The DREAM Act would provide undocumented students with the same opportunities as other students, thereby helping them to realize the American Dream. These accomplished individuals deserve to be rewarded for doing the right thing, not punished. We as a society would benefit a great deal from investing in further educating undocumented students so they can reach their full potential. Giving them this opportunity also provides them with the skills and knowledge needed by the U.S. economy.

How To Work Effectively to Stop Mass Immigration

I. FOCUS ON OUR MOST POWERFUL (& POSITIVE!)

REASONS FOR STOPPING MASS IMMIGRATION

CCN and the other ASAP! Coalition members are fortunate because we have the most convincing and positive reasons for stopping mass immigration.

All members of the ASAP! Coalition advocate U.S. population stabilization. We know how many benefits would be achieved by stabilization. We can talk truthfully about the benefits of population stabilization, including environmental protection, budget relief, reduction of ethnic tensions, reduced costs for schools, hospitals, and other infrastructure, and, not the least, providing the necessary conditions for the long-term sustainability of the U.S.A. at a reasonable standard of living and quality of life.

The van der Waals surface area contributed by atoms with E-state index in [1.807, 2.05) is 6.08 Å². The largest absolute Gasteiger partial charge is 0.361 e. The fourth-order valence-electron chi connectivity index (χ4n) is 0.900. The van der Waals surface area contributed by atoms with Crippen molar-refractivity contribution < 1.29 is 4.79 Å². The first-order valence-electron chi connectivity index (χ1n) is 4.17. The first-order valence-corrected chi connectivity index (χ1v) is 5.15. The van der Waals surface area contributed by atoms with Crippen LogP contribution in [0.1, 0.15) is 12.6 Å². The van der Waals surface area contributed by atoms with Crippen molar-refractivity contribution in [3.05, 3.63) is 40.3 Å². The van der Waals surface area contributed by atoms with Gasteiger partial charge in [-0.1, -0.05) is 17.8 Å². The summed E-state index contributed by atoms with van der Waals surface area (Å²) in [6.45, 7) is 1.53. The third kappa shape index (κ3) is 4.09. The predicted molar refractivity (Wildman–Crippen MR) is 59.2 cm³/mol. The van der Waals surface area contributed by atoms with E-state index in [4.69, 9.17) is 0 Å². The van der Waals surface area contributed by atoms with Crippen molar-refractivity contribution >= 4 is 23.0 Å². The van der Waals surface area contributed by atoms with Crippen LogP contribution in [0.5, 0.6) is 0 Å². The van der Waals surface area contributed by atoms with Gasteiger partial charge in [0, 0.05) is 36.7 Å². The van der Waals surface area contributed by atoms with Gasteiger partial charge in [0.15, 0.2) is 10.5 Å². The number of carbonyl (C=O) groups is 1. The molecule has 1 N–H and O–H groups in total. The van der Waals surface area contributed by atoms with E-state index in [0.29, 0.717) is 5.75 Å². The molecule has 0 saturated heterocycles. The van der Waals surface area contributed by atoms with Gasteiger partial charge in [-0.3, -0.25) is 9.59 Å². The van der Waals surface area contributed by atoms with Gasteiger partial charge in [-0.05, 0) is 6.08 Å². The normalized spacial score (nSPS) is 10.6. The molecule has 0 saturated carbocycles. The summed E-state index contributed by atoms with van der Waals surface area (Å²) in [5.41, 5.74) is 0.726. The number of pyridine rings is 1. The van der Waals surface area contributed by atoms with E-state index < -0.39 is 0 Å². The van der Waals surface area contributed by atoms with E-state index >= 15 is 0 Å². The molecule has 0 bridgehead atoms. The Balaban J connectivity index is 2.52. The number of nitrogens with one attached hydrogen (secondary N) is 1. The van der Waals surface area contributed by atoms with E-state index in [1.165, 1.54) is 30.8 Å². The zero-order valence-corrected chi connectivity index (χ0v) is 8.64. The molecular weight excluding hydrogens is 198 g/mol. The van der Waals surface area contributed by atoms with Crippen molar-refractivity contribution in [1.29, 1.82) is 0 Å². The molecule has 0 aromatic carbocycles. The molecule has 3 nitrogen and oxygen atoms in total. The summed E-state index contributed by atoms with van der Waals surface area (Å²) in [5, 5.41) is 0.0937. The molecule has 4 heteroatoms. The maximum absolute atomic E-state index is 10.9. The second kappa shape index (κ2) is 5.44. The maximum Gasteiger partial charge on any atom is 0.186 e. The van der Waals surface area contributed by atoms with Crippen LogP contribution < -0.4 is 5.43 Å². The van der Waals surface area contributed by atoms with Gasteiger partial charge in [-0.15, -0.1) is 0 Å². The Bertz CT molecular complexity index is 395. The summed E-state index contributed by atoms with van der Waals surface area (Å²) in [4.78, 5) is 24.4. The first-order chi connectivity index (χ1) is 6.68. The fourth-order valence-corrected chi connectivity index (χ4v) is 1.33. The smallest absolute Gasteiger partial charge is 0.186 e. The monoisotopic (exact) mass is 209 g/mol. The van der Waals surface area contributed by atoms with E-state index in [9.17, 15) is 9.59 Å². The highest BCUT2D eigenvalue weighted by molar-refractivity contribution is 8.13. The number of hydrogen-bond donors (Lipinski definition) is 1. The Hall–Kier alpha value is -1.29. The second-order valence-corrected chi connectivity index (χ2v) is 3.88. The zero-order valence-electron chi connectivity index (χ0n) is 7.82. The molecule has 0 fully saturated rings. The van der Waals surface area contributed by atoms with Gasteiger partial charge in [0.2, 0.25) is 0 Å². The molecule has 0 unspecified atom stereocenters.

The fact is that if an organization’s goal is U.S. population stabilization, the most generous immigration position it can unhypocritically advocate is a moratorium on all immigration in excess of 100,000 per year, because this is the highest legal immigration level which would make U.S. population stabilization possible. The rationale for this position is explained in more detail elsewhere in this Series.


II. “IMMIGRATION REFORM LITE”

UNDERCUTS GOALS AND CLOUT

Any organization which does not advocate, as a first priority, a moratorium on all legal immigration in excess of 100,000 per year is just kidding around, much to the detriment of those who are sincere. That organization is not really serious about achieving U.S. population stabilization.